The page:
[Editor’s note: This article was provided by Blackbaud, a maker of fundraising software. Blackbaud is a PJ business partner.]
Bucky Wall and Jake Marcinko
Data security issues have garnered a great deal of press lately.
So far in 2009, at least three credit-card processors, a major airline carrier and several government agencies have been involved in the compromise of sensitive personal information.
Over 100 million records containing Social Security numbers, bank accounts, health-care details, and age, gender and other information on individuals has been lost.
However, while there will likely be a great deal of fallout from these incidents, the fact remains they will have little impact on these organizations’ bottom line.
The reasoning for this has to do with the nature of the relationship the organizations have with the individuals they serve.
Rarely do government institutions and business-to-business companies have personal relationships with customers.
However, the relationship between most nonprofit organizations and their donors is different.
Charitable business transactions aren’t about buying, they’re about giving.
Donors are making a personal investment – in time and money – into a charity’s mission.
Therefore, to ensure revenue streams remain intact, nonprofits must go the extra mile to make sure their donors’ information is protected.
Here are some ideas every nonprofit should consider:
* Know what information your organization collects and why.
* Only collect information you need.
* Make sure you can justify why you collect certain data.
* Make sure that any third-party collecting data on your behalf complies with mutually acceptable policies and procedures for securing such information.
* Only use the information for the purpose for which it was collected.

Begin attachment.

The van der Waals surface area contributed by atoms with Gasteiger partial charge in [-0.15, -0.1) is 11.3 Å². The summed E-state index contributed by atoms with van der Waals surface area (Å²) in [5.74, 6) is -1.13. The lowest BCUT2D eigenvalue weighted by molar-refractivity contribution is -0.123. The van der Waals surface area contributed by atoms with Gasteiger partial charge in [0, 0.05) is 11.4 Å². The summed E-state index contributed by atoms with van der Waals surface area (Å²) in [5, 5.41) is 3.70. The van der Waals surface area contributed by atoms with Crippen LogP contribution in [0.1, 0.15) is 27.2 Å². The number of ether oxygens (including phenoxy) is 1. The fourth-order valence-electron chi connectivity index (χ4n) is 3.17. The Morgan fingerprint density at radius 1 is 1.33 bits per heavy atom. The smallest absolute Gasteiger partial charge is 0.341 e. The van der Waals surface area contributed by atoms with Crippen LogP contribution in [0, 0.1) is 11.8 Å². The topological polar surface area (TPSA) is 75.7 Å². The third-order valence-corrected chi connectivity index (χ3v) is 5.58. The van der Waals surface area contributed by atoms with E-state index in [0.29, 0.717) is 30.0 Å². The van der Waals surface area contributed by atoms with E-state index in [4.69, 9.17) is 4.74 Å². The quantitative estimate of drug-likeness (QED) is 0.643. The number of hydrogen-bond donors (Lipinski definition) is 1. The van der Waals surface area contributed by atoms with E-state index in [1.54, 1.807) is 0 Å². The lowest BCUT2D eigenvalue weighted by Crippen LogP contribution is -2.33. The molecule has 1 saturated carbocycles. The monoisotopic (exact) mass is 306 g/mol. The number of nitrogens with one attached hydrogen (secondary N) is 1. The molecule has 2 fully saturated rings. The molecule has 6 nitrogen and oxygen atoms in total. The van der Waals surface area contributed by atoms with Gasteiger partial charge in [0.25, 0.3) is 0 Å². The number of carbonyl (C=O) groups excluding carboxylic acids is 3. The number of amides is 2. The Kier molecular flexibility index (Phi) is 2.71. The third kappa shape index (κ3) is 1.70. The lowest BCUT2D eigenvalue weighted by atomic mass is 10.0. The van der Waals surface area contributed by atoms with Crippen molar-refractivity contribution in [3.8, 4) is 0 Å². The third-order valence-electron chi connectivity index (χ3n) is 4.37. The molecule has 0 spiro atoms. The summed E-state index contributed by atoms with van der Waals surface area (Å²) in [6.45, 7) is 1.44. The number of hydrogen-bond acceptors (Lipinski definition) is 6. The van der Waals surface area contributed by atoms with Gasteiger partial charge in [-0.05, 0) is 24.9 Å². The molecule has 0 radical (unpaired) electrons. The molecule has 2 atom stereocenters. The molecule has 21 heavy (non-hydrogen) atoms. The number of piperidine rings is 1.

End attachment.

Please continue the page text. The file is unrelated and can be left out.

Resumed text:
* Put yourself in your donor’s shoes: Donors who gave once probably wouldn’t expect you to keep information about them.
* Limit the number of people who have access to sensitive data.
* Remove parts of the data that are not needed.
* Don’t allow sensitive data to be in view of all staff or publically on your website.
* Be aware of laws that might provide access to information that you or your donor didn’t intend on sharing.
* Only store the data you need for the reason you collected it. If you don’t need it, get rid of it.
* Limit the number of places you store sensitive data.
* Only store sensitive data where it can be secured, physically and technically.
A big part of this is the creation of policies and procedures around sensitive data.
Having these policies not only protects your donors, but protects your organization as well.
This means developing a plan should any sensitive data become breached, including information that is free and open to all, and information you would not want out there for public consumption.
Bucky Wall is director of corporate readiness and Jake Marcinko is manager of information security and monitoring at Blackbaud.